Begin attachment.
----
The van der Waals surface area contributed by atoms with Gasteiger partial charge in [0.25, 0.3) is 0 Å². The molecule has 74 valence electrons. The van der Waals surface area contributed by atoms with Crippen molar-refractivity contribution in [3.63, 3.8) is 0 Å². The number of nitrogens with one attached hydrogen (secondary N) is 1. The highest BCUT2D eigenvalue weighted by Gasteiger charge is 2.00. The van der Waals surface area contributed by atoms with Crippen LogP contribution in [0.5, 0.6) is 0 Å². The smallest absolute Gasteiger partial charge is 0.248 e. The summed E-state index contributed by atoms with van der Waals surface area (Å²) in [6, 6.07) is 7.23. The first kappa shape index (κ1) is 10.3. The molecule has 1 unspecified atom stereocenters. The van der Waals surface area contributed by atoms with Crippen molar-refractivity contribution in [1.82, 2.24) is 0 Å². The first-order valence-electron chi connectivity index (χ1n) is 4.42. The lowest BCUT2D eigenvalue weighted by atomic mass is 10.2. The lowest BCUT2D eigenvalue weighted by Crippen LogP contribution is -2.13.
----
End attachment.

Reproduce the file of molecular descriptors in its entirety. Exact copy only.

The van der Waals surface area contributed by atoms with Gasteiger partial charge in [0.25, 0.3) is 0 Å². The molecule has 74 valence electrons. The van der Waals surface area contributed by atoms with Crippen molar-refractivity contribution in [3.63, 3.8) is 0 Å². The number of nitrogens with one attached hydrogen (secondary N) is 1. The highest BCUT2D eigenvalue weighted by Gasteiger charge is 2.00. The van der Waals surface area contributed by atoms with Crippen LogP contribution in [0.5, 0.6) is 0 Å². The smallest absolute Gasteiger partial charge is 0.248 e. The summed E-state index contributed by atoms with van der Waals surface area (Å²) in [6, 6.07) is 7.23. The first kappa shape index (κ1) is 10.3. The molecule has 1 unspecified atom stereocenters. The van der Waals surface area contributed by atoms with Crippen molar-refractivity contribution in [1.82, 2.24) is 0 Å². The first-order valence-electron chi connectivity index (χ1n) is 4.42. The lowest BCUT2D eigenvalue weighted by atomic mass is 10.2. The lowest BCUT2D eigenvalue weighted by Crippen LogP contribution is -2.13.